12. Intermediate Temperature Brittleness in Metallic Glasses.

    PubMed

    Wang, Chao; Cao, Qing Ping; Wang, Xiao Dong; Zhang, Dong Xian; Ramamurty, Upadrasta; Narayan, Ramasubramanian Lakshmi; Jiang, Jian-Zhong

    2017-04-01

    All metallic glasses (MGs), irrespective of their compositions, become brittle in the intermediate temperature range of 0.6-0.7 Tg However, most materials are expected to carry higher strains during deformation with increasing temperature. This behavior of MGs is explained by describing the competition between shear banding and diffusive relaxation processes, and is reminiscent of the "intermediate temperature ductility minimum" observed in polycrystalline metals. © 2017 WILEY-VCH Verlag GmbH & Co. KGaA, Weinheim.

  13. Absence of measles virus and canine distemper virus transcripts in long-term bone marrow cultures from patients with Paget's disease of bone.

    PubMed

    Ooi, C G; Walsh, C A; Gallagher, J A; Fraser, W D

    2000-09-01

    The presence of intranuclear inclusions in pagetic osteoclasts with similar characteristics to those seen in some slow viral diseases has lead to the hypothesis that Paget's disease is caused by a similar infection. Bone marrow aspirates from seven patients with hemipelvic Paget's disease were taken from both sides of the pelvis and cultured under identical conditions. RNA was extracted after approximately 2 weeks of culture and reverse transcriptase-linked polymerase chain reaction used to investigate the expression of measles and canine distemper virus RNA. We were unable to detect the presence of measles virus (MV) or canine distemper virus (CDV) transcripts in bone marrow cultures from either affected or unaffected sites in any of our patients. The results of this study do not support a role for MV or CDV in the pathogenesis of Paget's disease of bone.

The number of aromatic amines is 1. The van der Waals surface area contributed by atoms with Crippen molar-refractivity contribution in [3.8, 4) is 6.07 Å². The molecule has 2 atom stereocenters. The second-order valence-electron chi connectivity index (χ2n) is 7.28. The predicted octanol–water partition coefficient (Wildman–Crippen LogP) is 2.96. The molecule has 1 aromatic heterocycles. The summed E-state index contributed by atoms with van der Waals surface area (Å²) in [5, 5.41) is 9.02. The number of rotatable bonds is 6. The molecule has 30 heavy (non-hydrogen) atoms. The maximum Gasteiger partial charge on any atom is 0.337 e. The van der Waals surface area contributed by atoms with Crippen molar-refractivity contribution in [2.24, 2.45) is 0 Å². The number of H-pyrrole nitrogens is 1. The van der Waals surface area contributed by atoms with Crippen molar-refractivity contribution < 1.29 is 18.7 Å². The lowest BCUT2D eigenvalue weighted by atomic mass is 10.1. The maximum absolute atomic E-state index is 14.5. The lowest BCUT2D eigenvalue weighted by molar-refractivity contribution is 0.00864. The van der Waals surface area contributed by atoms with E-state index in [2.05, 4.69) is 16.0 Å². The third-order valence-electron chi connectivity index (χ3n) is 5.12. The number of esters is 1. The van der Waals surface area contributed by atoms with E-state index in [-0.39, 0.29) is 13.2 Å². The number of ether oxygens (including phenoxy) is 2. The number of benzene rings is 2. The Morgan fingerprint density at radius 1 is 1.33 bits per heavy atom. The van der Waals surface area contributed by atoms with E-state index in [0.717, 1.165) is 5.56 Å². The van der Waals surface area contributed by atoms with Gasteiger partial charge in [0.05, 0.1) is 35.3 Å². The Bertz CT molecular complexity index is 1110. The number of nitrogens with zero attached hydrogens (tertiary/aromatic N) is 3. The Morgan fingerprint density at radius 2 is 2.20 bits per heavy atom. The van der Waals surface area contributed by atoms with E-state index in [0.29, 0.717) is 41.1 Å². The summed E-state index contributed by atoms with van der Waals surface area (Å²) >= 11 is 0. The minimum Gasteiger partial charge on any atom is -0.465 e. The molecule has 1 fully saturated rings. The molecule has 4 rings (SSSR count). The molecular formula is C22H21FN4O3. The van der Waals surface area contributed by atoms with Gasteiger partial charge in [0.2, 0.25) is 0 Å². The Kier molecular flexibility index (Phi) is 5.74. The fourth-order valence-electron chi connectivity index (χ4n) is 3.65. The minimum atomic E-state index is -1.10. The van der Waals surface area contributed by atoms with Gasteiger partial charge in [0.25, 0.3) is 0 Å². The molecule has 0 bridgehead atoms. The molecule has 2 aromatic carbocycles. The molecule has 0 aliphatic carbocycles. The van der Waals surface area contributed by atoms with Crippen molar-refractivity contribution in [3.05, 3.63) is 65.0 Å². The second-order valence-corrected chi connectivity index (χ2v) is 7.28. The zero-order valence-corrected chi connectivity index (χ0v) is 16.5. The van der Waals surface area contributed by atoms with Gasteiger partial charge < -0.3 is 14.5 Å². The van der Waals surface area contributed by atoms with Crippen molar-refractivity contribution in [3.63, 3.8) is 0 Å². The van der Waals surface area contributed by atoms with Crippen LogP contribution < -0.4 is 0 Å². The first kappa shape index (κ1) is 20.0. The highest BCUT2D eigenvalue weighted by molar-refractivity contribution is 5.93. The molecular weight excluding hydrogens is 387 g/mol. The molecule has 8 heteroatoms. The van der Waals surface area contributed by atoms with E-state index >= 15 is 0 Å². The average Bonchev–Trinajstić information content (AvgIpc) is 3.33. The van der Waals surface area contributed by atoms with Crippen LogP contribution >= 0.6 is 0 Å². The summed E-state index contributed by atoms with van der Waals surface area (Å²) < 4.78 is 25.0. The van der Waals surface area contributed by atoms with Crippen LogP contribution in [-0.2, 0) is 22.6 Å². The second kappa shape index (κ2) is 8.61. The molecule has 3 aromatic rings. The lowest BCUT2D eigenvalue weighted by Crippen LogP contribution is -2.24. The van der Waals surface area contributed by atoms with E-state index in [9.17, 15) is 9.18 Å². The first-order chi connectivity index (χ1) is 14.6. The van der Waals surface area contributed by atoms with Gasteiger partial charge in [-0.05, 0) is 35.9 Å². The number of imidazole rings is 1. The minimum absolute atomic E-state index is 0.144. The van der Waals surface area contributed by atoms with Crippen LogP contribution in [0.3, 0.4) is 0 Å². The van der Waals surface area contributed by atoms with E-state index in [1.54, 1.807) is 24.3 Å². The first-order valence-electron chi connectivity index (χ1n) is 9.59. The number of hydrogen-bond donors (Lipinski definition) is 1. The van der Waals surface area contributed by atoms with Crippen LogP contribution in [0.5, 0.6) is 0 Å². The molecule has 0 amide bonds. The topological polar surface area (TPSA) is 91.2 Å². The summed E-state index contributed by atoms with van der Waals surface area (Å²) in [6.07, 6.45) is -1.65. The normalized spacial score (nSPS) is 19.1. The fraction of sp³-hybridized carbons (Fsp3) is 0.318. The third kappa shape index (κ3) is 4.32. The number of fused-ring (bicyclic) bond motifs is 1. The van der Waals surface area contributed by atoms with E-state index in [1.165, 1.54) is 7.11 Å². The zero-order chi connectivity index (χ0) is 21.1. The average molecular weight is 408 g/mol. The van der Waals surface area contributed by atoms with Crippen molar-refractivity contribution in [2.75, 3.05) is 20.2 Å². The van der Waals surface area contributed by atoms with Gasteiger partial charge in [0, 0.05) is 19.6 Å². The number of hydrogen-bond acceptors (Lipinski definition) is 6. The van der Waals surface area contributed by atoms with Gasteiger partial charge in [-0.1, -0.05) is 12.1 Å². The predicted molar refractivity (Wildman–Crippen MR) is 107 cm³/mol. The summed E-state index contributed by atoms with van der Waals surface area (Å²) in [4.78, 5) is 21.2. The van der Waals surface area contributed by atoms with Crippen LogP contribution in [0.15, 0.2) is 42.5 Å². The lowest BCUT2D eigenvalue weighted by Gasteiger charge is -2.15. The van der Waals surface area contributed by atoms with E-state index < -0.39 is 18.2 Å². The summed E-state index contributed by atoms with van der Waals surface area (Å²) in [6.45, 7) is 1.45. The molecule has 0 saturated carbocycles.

14. [Pain control of bone and joint diseases in the elderly].

    PubMed

    Soen, Satoshi

    2014-10-01

    The decline of multiple physiological processes, even in the absence of disease, combined should logically influence treatment options. Decreased gastric secretions, intestinal motility, and vitamin D receptors lead to loss of appetite, malnutrition. Increased arterial thickening and rigidity elevate cardiac risk, while decreased elasticity in the lungs potentially exacerbates breathing disorders. Memory impairment and cognitive decline progress as neurons become less resilient to stress over time. Reduced hepatic and renal blood flow limit metabolism and filtration, increasing the risk for accumulation of toxic substances. Physiologic changes, drug-drug interactions resulting from polypharmacy, and drug-disease interactions combine to make elderly patients more sensitive to the AEs of medications. Effective pain management in the elderly is challenging. The purpose of this review is to highlight the use of several treatment options for elderly patients.

  15. Untreated Paget disease of bone studied by scintigraphy

    SciTech Connect

    Vellenga, C.J.L.R.; Pauwels, E.K.J.; Bijvoet, O.L.M.; Frijlink, W.B.; Mulder, J.D.; Hermans, J.

    1984-12-01

    The authors determined that the concentration of radioactivity in a lesion of Paget disease correlates with the grade of radiological deformation and the frequency of pain; the total skeletal uptake correlates with the severity of the biochemical abnormalities. They suggest that the major determinant of uptake in untreated lesions is abnormal metabolic activity, and in lesions in remission it is structural deformation of mineralized tissue. It is likely that the metabolic activity, and possibly also the rate of progression of the individual lesions, will differ in the individual patient, and that metabolic activity determines the amount of deformation and the chance of pain. Lesions not visible on the radiograph usually show only low uptake of Tc-99m-Sn-EHDP; the majority of these lesions are asymptomatic and reflect low activity of the disease. Radiological differentiation between sclerotic and osteolytic lesions does not reflect differences in either scintigraphic uptake, metabolic acitivity, or pain.

  16. Aplastic Anemia & MDS International Foundation (AA&MDSIF): Bone Marrow Failure Disease Scientific Symposium 2014.

    PubMed

    Visconte, Valeria; Lindsley, R Coleman; Berlyne, Deborah

    2015-01-01